ARM chip architecture powers mobile devices such as smartphones, e-book readers and tablets. If Dell and a handful of other hardware manufacturers get their way, however, ARM will also power an increasing percentage of data centers.
That’s because the same features that make ARM valuable in a mobile context—including low power consumption—can also make data centers run more efficiently. Dell claims its internal testing of ARM server technology began in 2010, driven by customer requests for less power-hungry data centers. Now it intends to deliver Dell “Copper” ARM servers to a group of “select customers and partners” (in the company’s words), whom it likely hopes will spread positive word about the experience.
Dell is also offering “continued software and ecosystem testing and development” via remote-accessible Copper server clusters, allowing developers to book time with the platform. However, the company has offered no firm release date for the hardware.
ARM and Hadoop
Despite having made a lot of money over the years on servers based on x86 architecture, Dell evidently sees ARM something worthy of considerable time and resources. “The company believes ARM infrastructures demonstrate promise for web front-end and Hadoop environments, where advantages in performance per dollar and performance per watt are critical,” Charles King, principal analyst at Pund-IT, wrote in a May 30 research note.
“From the beginning, it’s been apparent that ARM’s power efficiency and system footprint make systems based on the architecture appropriate for Web front-end applications (LAMP stack—Linux, Apache, MySQL and PHP), lightweight Oss and distributed applications,” he added. “In fact, ARM support is available today or coming from LAMP, Ubuntu, Fedora, OpenStack, Oracle Java, KVM and Hadoop.”
Apache Hadoop, a framework for reliably running applications on large hardware clusters, is prized for its ability to scale from relatively few servers to thousands. Prominent organizations that rely on Hadoop include Facebook, eBay, Hulu, IBM, Microsoft, Twitter, and several universities. Research firm IDC recently predicted that worldwide revenues from Hadoop and MapReduce, another framework for processing problems across huge datasets, would rise to $812.8 million in 2016, fueled in large part by a flood of data from Web-based applications and social networks.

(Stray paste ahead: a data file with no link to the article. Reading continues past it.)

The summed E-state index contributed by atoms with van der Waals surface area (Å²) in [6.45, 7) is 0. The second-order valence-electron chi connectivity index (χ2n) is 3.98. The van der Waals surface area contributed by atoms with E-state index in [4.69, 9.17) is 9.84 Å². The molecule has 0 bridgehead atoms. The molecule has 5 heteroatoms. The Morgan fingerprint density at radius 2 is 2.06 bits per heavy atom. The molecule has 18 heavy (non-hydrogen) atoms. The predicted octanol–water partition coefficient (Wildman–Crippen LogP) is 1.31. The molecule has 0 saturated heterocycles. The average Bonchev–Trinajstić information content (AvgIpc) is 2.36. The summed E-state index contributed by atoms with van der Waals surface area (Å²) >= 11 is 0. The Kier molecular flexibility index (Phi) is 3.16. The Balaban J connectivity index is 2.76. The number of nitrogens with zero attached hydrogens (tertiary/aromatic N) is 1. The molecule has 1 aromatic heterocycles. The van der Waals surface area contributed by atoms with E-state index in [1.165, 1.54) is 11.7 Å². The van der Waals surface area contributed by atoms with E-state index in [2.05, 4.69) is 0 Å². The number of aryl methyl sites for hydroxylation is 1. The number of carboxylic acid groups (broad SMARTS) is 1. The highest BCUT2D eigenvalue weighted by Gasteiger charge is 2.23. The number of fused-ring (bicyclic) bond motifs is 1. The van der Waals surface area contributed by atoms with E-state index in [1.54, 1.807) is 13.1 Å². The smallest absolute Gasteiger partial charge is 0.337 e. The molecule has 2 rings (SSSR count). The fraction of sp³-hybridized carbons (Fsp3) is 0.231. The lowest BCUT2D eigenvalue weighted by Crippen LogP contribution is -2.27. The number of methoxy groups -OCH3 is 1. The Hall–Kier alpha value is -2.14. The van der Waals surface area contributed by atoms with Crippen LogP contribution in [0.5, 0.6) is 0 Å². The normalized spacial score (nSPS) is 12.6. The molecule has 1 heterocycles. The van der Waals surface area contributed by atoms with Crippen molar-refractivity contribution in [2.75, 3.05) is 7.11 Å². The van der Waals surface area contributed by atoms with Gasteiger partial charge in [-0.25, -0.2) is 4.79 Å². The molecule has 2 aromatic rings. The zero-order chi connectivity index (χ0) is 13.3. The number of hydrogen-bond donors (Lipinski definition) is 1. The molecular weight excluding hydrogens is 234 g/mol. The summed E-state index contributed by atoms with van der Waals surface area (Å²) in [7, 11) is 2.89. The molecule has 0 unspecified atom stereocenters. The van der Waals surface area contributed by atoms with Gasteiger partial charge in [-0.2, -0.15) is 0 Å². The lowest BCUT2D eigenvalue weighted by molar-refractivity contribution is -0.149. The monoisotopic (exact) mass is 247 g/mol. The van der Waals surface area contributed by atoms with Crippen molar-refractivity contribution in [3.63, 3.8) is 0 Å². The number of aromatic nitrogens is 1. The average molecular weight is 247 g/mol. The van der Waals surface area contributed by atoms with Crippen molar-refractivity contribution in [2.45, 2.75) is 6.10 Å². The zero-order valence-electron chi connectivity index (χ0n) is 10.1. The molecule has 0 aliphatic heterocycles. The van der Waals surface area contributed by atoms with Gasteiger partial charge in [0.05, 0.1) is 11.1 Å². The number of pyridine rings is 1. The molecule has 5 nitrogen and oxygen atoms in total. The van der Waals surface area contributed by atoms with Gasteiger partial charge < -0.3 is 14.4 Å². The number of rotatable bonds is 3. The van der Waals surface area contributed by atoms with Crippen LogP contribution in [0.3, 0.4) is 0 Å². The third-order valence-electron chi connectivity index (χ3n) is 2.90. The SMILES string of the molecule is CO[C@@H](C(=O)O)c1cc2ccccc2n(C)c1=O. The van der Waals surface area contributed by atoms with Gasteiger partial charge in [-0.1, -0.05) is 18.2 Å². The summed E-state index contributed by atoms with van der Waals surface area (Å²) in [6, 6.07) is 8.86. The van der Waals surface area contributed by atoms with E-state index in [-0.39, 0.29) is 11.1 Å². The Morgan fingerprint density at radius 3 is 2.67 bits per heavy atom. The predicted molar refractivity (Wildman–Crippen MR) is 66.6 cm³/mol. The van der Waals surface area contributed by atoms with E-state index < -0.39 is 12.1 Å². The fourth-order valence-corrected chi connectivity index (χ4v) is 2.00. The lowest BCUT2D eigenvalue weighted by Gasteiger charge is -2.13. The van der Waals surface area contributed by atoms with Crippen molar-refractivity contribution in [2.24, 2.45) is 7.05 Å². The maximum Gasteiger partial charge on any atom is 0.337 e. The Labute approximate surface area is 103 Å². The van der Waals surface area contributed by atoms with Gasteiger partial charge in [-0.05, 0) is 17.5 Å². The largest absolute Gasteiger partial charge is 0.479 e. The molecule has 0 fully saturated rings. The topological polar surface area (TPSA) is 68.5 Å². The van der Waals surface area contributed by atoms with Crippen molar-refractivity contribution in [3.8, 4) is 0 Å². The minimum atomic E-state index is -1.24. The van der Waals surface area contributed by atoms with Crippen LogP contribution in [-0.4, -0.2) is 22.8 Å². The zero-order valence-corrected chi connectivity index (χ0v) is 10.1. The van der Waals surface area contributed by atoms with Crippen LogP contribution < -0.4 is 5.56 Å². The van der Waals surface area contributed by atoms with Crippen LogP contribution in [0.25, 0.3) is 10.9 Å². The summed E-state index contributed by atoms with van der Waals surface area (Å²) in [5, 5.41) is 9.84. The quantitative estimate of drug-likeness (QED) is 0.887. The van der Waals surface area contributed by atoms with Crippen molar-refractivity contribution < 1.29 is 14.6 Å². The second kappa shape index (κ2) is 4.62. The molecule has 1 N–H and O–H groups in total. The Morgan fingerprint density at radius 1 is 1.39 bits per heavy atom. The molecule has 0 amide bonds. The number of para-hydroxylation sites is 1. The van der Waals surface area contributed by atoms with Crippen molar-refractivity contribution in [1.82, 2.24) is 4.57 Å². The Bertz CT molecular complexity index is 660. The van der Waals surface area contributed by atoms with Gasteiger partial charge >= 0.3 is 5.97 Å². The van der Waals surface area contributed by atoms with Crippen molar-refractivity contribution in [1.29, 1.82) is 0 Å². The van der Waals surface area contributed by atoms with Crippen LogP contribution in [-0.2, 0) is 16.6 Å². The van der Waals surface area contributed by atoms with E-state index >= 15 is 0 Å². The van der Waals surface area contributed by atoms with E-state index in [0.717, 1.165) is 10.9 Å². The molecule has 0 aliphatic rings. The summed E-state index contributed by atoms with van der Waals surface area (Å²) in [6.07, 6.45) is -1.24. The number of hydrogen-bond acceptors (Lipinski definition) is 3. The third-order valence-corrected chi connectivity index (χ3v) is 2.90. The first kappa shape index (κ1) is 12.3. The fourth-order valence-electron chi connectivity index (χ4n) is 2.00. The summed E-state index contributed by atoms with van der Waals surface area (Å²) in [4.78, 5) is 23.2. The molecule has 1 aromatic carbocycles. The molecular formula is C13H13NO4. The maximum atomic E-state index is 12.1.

In its announcement, Dell chose to emphasize the connection between its ARM initiative and Hadoop. There’s a good reason behind that, according to King: “Because of interest in how ARM might be leveraged in Hadoop environments among the company’s myriad hyperscale customers,” including several search engines and social-media hubs. “That infers a potentially lucrative commercial market, but it also highlights the degree to which the development of Dell’s ARM programs and Copper servers is being driven by its customers.”
The term “hyperscale” generally refers to data centers that pack together massive numbers of servers—the better to handle the huge and scalable data-loads from, say, a search engine or cloud service. Companies deploying tens of thousands of servers have a need to save money on power and other infrastructure costs, while maintaining as small a physical footprint as possible. Research firms such as IDC often cite power efficiency as a key concern among data center developers.
“We are continuously seeking new technologies that can help our Big Data platforms operate at the next level of efficiency,” Amr Awadallah, co-founder and CTO of data-analytics firm Cloudera, wrote in a May 29 statement released by Dell. Dell’s ARM-centric servers, he added, “will allow our customers to pack more processing heft into a smaller data center footprint and do so with a significantly lower energy consumption profile.”
Can servers loaded with the same chips as tablets and smartphones handle processing and memory demands with the efficiency of x86-based servers? Research firm Gartner believes that ARM servers will own 15 percent of the server market within four years—suggesting that some organizations will find the use-case scenario for the technology. Dell, along with Hewlett-Packard and some other firms, is betting big that those organizations, like a consumer with a mobile device, will put a premium on lower power use and a smaller footprint.
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